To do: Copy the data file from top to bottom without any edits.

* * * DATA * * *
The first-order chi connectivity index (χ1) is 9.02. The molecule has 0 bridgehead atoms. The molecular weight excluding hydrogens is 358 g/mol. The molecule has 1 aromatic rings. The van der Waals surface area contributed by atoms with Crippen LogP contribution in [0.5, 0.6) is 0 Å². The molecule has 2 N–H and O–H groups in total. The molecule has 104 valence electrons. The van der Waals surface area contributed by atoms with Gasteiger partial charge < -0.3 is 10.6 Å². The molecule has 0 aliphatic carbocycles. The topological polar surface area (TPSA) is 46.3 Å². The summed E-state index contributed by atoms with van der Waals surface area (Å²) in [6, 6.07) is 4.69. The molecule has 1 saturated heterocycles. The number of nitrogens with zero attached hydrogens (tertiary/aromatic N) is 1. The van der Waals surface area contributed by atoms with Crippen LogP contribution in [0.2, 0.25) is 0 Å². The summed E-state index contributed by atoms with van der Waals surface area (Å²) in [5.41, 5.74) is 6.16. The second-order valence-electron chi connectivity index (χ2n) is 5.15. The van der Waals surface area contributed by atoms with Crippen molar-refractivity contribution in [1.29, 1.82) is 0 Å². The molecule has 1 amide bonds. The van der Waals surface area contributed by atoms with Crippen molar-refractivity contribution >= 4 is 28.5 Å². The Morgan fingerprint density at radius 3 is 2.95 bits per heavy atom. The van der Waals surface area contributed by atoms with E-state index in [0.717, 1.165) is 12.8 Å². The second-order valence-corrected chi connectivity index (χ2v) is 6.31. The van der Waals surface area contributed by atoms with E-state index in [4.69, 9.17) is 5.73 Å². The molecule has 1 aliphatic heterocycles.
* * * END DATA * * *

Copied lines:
The first-order chi connectivity index (χ1) is 9.02. The molecule has 0 bridgehead atoms. The molecular weight excluding hydrogens is 358 g/mol. The molecule has 1 aromatic rings. The van der Waals surface area contributed by atoms with Crippen LogP contribution in [0.5, 0.6) is 0 Å². The molecule has 2 N–H and O–H groups in total. The molecule has 104 valence electrons. The van der Waals surface area contributed by atoms with Gasteiger partial charge < -0.3 is 10.6 Å². The molecule has 0 aliphatic carbocycles. The topological polar surface area (TPSA) is 46.3 Å². The summed E-state index contributed by atoms with van der Waals surface area (Å²) in [6, 6.07) is 4.69. The molecule has 1 saturated heterocycles. The number of nitrogens with zero attached hydrogens (tertiary/aromatic N) is 1. The van der Waals surface area contributed by atoms with Crippen LogP contribution in [0.2, 0.25) is 0 Å². The summed E-state index contributed by atoms with van der Waals surface area (Å²) in [5.41, 5.74) is 6.16. The second-order valence-electron chi connectivity index (χ2n) is 5.15. The van der Waals surface area contributed by atoms with Crippen molar-refractivity contribution in [1.29, 1.82) is 0 Å². The molecule has 1 amide bonds. The van der Waals surface area contributed by atoms with Crippen molar-refractivity contribution >= 4 is 28.5 Å². The Morgan fingerprint density at radius 3 is 2.95 bits per heavy atom. The van der Waals surface area contributed by atoms with E-state index in [0.717, 1.165) is 12.8 Å². The second-order valence-corrected chi connectivity index (χ2v) is 6.31. The van der Waals surface area contributed by atoms with E-state index in [4.69, 9.17) is 5.73 Å². The molecule has 1 aliphatic heterocycles.